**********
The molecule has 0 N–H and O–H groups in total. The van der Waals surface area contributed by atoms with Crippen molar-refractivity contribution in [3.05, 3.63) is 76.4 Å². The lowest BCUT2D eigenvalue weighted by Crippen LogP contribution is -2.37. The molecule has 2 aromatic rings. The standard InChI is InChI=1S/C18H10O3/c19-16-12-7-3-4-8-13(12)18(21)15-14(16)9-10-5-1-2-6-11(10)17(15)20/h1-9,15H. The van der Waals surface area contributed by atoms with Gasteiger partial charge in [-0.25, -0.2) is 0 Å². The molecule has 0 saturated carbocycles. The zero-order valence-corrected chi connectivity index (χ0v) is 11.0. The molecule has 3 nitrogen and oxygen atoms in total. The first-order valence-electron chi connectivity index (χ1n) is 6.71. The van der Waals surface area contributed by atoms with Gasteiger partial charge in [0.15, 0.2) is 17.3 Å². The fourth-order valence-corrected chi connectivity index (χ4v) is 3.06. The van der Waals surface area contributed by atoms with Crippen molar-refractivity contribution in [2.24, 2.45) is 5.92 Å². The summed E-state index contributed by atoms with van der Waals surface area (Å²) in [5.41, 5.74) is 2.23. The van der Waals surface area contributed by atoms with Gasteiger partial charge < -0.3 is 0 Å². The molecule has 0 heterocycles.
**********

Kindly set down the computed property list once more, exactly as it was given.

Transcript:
The molecule has 0 N–H and O–H groups in total. The van der Waals surface area contributed by atoms with Crippen molar-refractivity contribution in [3.05, 3.63) is 76.4 Å². The lowest BCUT2D eigenvalue weighted by Crippen LogP contribution is -2.37. The molecule has 2 aromatic rings. The standard InChI is InChI=1S/C18H10O3/c19-16-12-7-3-4-8-13(12)18(21)15-14(16)9-10-5-1-2-6-11(10)17(15)20/h1-9,15H. The van der Waals surface area contributed by atoms with Gasteiger partial charge in [-0.25, -0.2) is 0 Å². The molecule has 0 saturated carbocycles. The zero-order valence-corrected chi connectivity index (χ0v) is 11.0. The molecule has 3 nitrogen and oxygen atoms in total. The first-order valence-electron chi connectivity index (χ1n) is 6.71. The van der Waals surface area contributed by atoms with Gasteiger partial charge in [0.15, 0.2) is 17.3 Å². The fourth-order valence-corrected chi connectivity index (χ4v) is 3.06. The van der Waals surface area contributed by atoms with Crippen molar-refractivity contribution in [2.24, 2.45) is 5.92 Å². The summed E-state index contributed by atoms with van der Waals surface area (Å²) in [5.41, 5.74) is 2.23. The van der Waals surface area contributed by atoms with Gasteiger partial charge < -0.3 is 0 Å². The molecule has 0 heterocycles.